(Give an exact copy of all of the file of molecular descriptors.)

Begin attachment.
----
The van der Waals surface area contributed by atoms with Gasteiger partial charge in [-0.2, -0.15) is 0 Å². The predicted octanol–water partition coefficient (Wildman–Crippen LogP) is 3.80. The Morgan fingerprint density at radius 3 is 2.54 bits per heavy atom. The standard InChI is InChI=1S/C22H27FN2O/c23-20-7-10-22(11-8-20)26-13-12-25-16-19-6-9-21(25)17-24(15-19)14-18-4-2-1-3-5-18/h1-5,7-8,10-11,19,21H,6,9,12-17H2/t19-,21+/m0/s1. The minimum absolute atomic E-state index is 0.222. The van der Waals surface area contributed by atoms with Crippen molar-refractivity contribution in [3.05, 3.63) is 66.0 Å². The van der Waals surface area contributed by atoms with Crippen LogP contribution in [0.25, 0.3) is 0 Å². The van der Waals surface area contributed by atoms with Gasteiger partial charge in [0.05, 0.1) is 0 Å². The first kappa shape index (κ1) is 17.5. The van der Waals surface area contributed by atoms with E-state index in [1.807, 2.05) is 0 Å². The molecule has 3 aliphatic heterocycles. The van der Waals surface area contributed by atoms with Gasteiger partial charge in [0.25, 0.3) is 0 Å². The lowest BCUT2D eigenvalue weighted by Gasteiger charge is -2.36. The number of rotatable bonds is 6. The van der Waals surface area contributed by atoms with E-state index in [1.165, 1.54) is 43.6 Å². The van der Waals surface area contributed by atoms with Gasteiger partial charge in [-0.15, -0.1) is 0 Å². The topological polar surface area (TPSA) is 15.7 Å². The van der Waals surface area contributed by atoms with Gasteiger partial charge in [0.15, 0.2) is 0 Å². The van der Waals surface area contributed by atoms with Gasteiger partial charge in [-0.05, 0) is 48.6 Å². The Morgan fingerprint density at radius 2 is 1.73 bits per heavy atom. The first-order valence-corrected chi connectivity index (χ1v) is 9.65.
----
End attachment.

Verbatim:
The van der Waals surface area contributed by atoms with Gasteiger partial charge in [-0.2, -0.15) is 0 Å². The predicted octanol–water partition coefficient (Wildman–Crippen LogP) is 3.80. The Morgan fingerprint density at radius 3 is 2.54 bits per heavy atom. The standard InChI is InChI=1S/C22H27FN2O/c23-20-7-10-22(11-8-20)26-13-12-25-16-19-6-9-21(25)17-24(15-19)14-18-4-2-1-3-5-18/h1-5,7-8,10-11,19,21H,6,9,12-17H2/t19-,21+/m0/s1. The minimum absolute atomic E-state index is 0.222. The van der Waals surface area contributed by atoms with Crippen molar-refractivity contribution in [3.05, 3.63) is 66.0 Å². The van der Waals surface area contributed by atoms with Crippen LogP contribution in [0.25, 0.3) is 0 Å². The van der Waals surface area contributed by atoms with Gasteiger partial charge in [0.05, 0.1) is 0 Å². The first kappa shape index (κ1) is 17.5. The van der Waals surface area contributed by atoms with E-state index in [1.807, 2.05) is 0 Å². The molecule has 3 aliphatic heterocycles. The van der Waals surface area contributed by atoms with Gasteiger partial charge in [0.25, 0.3) is 0 Å². The lowest BCUT2D eigenvalue weighted by Gasteiger charge is -2.36. The number of rotatable bonds is 6. The van der Waals surface area contributed by atoms with E-state index in [1.165, 1.54) is 43.6 Å². The van der Waals surface area contributed by atoms with Gasteiger partial charge in [-0.15, -0.1) is 0 Å². The topological polar surface area (TPSA) is 15.7 Å². The van der Waals surface area contributed by atoms with Gasteiger partial charge in [0.15, 0.2) is 0 Å². The van der Waals surface area contributed by atoms with Gasteiger partial charge in [-0.05, 0) is 48.6 Å². The Morgan fingerprint density at radius 2 is 1.73 bits per heavy atom. The first-order valence-corrected chi connectivity index (χ1v) is 9.65.